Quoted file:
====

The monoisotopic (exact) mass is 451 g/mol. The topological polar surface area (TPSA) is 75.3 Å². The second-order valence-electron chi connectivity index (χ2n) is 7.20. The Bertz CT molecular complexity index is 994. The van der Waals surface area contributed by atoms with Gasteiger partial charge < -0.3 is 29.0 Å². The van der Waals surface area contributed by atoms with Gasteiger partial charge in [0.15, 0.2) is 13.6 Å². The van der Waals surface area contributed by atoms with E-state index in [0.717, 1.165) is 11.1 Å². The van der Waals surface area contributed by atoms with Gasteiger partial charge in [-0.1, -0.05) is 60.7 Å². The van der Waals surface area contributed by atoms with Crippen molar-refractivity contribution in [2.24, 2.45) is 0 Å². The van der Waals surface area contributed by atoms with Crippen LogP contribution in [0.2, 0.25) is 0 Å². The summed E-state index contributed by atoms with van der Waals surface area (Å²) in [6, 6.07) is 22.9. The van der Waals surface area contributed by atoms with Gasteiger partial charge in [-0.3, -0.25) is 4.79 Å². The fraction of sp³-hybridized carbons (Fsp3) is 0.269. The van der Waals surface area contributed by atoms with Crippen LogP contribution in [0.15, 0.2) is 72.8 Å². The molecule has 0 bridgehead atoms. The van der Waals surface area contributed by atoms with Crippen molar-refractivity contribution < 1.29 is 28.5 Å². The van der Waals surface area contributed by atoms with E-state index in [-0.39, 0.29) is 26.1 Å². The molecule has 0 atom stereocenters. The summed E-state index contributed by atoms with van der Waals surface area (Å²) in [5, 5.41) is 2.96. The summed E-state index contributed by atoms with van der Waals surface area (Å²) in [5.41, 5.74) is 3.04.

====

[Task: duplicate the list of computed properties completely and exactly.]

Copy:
The monoisotopic (exact) mass is 451 g/mol. The topological polar surface area (TPSA) is 75.3 Å². The second-order valence-electron chi connectivity index (χ2n) is 7.20. The Bertz CT molecular complexity index is 994. The van der Waals surface area contributed by atoms with Gasteiger partial charge < -0.3 is 29.0 Å². The van der Waals surface area contributed by atoms with Gasteiger partial charge in [0.15, 0.2) is 13.6 Å². The van der Waals surface area contributed by atoms with E-state index in [0.717, 1.165) is 11.1 Å². The van der Waals surface area contributed by atoms with Gasteiger partial charge in [-0.1, -0.05) is 60.7 Å². The van der Waals surface area contributed by atoms with Crippen molar-refractivity contribution in [2.24, 2.45) is 0 Å². The van der Waals surface area contributed by atoms with Crippen LogP contribution in [0.2, 0.25) is 0 Å². The summed E-state index contributed by atoms with van der Waals surface area (Å²) in [6, 6.07) is 22.9. The van der Waals surface area contributed by atoms with Gasteiger partial charge in [-0.3, -0.25) is 4.79 Å². The fraction of sp³-hybridized carbons (Fsp3) is 0.269. The van der Waals surface area contributed by atoms with Crippen LogP contribution in [0.15, 0.2) is 72.8 Å². The molecule has 0 bridgehead atoms. The van der Waals surface area contributed by atoms with Crippen molar-refractivity contribution < 1.29 is 28.5 Å². The van der Waals surface area contributed by atoms with E-state index in [-0.39, 0.29) is 26.1 Å². The molecule has 0 atom stereocenters. The summed E-state index contributed by atoms with van der Waals surface area (Å²) in [5, 5.41) is 2.96. The summed E-state index contributed by atoms with van der Waals surface area (Å²) in [5.41, 5.74) is 3.04.